Are there specific causes within that you’d like to highlight?

Yes — the number of trans women of color who have been murdered is truly alarming. We’re supposed be the land of the free, and these women are being murdered for merely existing. That needs to be a top priority. When it comes to entertainment I would love to see a lot more young LGBTQ stories on TV, specifically where the characters are the leads, not somebody’s funny best friend or the character who gets two lines. We need them front and center because that representation is so important and Hollywood really does change hearts and minds — and by that, I mean film, TV and music — specifically with the trans youth.

And on a local level, you can be calling your representatives to be sure that these horrible bills attacking trans people, especially trans youth, do not go through. They’re trying to make it so that trans youth can’t get the health care that they need and can’t play on sports teams, so they can be gender-affirmed and live their truth. The more representation we have, the more humanized these very marginalized communities become.

How can people outside the LGBTQ community best be allies?

Listening and learning is always important — I don’t want to hear anyone’s opinion on how the LGBTQ movement should be handling itself unless they’re LGBTQ. You would not believe some of the conversations I’ve had: “What if you guys blah blah blah,” and it’s like, do you really think the brilliant leaders of our movement haven’t thought of that? (laughing) Also, if you have financial privilege, you’d better be paying it forward — and if you are a white, straight person who is making money from music, you’d better be donating money to LGBTQ causes and Black Lives Matter and others that help marginalized people, because without marginalized people, music is gonna get really bad, really quick.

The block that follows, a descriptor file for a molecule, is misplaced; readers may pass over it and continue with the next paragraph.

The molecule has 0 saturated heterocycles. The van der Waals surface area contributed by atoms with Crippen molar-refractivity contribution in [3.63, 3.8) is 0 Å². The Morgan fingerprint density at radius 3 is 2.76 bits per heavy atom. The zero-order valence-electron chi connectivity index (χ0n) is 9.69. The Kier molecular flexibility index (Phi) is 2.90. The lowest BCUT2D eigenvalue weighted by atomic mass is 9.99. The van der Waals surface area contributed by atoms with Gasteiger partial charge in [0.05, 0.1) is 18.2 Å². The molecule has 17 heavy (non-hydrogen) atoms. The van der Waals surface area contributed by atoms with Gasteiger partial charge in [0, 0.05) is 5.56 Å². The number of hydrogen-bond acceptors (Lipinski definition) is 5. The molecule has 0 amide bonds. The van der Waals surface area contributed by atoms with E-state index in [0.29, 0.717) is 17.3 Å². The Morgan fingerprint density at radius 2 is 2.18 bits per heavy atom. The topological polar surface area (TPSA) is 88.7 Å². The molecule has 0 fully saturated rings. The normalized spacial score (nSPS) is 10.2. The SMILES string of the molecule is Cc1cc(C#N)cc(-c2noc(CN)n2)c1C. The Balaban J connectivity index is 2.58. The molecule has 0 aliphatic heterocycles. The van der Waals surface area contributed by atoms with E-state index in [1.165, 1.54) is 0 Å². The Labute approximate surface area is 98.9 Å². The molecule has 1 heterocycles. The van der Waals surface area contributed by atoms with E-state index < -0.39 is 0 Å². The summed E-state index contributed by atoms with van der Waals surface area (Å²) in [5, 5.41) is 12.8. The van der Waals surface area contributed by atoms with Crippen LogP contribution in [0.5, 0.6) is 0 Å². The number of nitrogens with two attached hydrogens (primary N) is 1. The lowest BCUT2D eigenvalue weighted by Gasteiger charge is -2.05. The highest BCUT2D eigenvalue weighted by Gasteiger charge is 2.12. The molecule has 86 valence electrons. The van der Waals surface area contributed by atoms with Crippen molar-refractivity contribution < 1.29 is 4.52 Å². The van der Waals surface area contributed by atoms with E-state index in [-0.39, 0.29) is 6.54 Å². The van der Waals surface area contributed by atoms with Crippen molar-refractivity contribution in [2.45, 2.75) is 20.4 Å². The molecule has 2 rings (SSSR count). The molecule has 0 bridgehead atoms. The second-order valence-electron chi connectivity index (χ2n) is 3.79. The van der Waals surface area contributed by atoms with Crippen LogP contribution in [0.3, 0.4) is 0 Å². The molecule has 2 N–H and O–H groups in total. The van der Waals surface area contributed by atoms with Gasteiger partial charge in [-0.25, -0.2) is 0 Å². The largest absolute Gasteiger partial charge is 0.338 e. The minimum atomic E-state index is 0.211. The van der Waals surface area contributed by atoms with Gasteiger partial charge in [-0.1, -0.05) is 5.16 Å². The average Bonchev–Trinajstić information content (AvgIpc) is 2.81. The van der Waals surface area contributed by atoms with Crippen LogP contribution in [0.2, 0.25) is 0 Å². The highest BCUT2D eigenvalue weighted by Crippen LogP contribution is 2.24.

Let’s talk about music. When did you fall in love with it, and when did it become obvious that you were talented?

I saw the movie “Annie” when I was 5 years old and I just wanted to be her so badly — I wanted to sing her songs, I wanted to have her dog, I was just obsessed. Then “The Little Mermaid” came out and the song “A Part of Your World” just ruined me, in all the right ways. Looking back, it has everything I love about songs: It’s so specific to Ariel’s journey and yet such a universal message about being an outsider and having a bigger dream and wanting to get there — very specific and personal, but that specificity leads to a bigger feeling.

I wanted to start exploring music, and my family finally found a theater camp at the Chicago Academy for the Arts, which was pure, life-changing magic. I thought I was going to be the biggest Broadway star in the world but quickly realized I hated pretending to be anyone besides myself, so started writing songs there. So “Annie,” Ariel, and the Academy… oh my God, I just realized: It was all red-haired women who changed my life! Annie, Ariel, and Marie Cinquemani, who was the head of the music department at the Academy. She walked in on me playing a song I had written one day and said, “What is that?” I said just a song I’m playing around with, and in a blunt, tough-love way she said, “You’re much better at that than you are at musical theater. I think we should talk about you writing songs.”